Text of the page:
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Binturong
   
   

Order : CARNIVORA
Family : Viverridae
Species : Arctictis binturong

Head-body length : 65-95 cm
Tail length : 500-800 cm
Weight : up to 20 kg

The Binturong, or Bearcat, is a highly distinctive and easily recognised member of the civet family. It is mainly restricted to primary or tall secondary forest, but it can also survive in grassland-forest mosaic. It is not known to occur in plantations such as rubber or oil palm.

This unusual animal is mainly arboreal in habits, spending the day resting amongst tree branches or in a tree hole. Only occasionally is it seen on the ground.

At night the Binturong becomes more active as it searches for food: its diet comprises ripe figs and other fruits, but it also preys on small vertebrates, such as birds and rodents, as well as large insects.

Its body is muscular, and its tail is long and prehensile. Its head is relatively small, and its ears are small and rounded. Its fur is long and black, sometimes grizzled around the head, neck and lower flanks (i.e. each hair may be tipped with white).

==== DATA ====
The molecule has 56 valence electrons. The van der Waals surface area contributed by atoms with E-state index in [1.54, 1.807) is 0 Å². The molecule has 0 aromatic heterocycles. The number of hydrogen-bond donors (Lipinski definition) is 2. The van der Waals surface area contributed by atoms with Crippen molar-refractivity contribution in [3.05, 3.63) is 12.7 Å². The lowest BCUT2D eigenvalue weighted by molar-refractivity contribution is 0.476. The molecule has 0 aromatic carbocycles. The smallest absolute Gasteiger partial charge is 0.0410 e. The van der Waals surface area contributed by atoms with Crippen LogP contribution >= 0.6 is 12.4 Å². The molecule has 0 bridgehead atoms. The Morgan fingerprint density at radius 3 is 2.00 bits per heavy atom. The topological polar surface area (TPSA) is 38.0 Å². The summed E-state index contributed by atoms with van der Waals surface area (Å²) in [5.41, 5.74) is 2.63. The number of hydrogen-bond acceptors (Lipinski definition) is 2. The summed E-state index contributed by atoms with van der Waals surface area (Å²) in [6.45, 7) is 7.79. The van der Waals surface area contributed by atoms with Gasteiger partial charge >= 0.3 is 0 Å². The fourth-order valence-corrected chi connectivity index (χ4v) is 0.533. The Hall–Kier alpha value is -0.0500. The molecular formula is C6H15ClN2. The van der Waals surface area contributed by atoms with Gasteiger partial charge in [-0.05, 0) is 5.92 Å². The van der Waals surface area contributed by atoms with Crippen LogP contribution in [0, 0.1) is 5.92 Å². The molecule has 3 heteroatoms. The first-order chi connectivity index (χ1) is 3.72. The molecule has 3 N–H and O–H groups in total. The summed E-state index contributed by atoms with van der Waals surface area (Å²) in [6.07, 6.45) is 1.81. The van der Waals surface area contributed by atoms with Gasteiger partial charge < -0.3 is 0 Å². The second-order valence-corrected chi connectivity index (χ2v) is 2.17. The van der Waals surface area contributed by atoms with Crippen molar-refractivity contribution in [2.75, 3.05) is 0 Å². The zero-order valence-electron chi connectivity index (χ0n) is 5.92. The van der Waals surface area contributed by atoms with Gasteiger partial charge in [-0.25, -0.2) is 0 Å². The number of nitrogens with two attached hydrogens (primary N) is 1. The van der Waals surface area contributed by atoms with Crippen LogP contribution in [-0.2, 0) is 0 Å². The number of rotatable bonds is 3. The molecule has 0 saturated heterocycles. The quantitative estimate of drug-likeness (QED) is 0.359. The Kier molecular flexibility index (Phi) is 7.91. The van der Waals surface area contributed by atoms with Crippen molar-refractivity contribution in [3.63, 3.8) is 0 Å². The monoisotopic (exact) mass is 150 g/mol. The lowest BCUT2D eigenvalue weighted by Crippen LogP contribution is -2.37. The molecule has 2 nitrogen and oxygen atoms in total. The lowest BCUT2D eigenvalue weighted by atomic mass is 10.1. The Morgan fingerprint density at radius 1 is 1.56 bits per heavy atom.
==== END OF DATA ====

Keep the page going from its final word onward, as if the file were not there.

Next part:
The Binturong ranges from parts of northeastern India and adjacent territories (including Bangladesh, Bhutan and Nepal) and southern China through Burma, Thailand, Laos, Cambodia, Vietnam, Peninsular Malaysia, Sumatra, Java, Borneo and the island of Palawan in the southern Philippines. It is classified as 'vulnerable' by IUCN as a result of habitat loss and over-hunting.

Although the species was first described by Sir Stamford Raffles, the founder of Singapore, in 1821 (as Viverra binturong), it is unclear whether it was once a native species there: there are no recent records from the territory.


Fig 1 :
 Trail camera image of a Binturong from lowland, primary forest in Pahang, Peninsular Malaysia. Such images have shown this animal to be more terrestrial than was once thought (although it is primarily arboreal).

Image by Nick Baker, Marcus Chua, Vilma D'Rozario, Ng Bee Choo, Noel Thomas, Yeo Suay Wee and others. Image use courtesy MYCAT ゥ. 


References : M3, M5

Links : IUCN

Fig 1
  
ゥ  MYCAT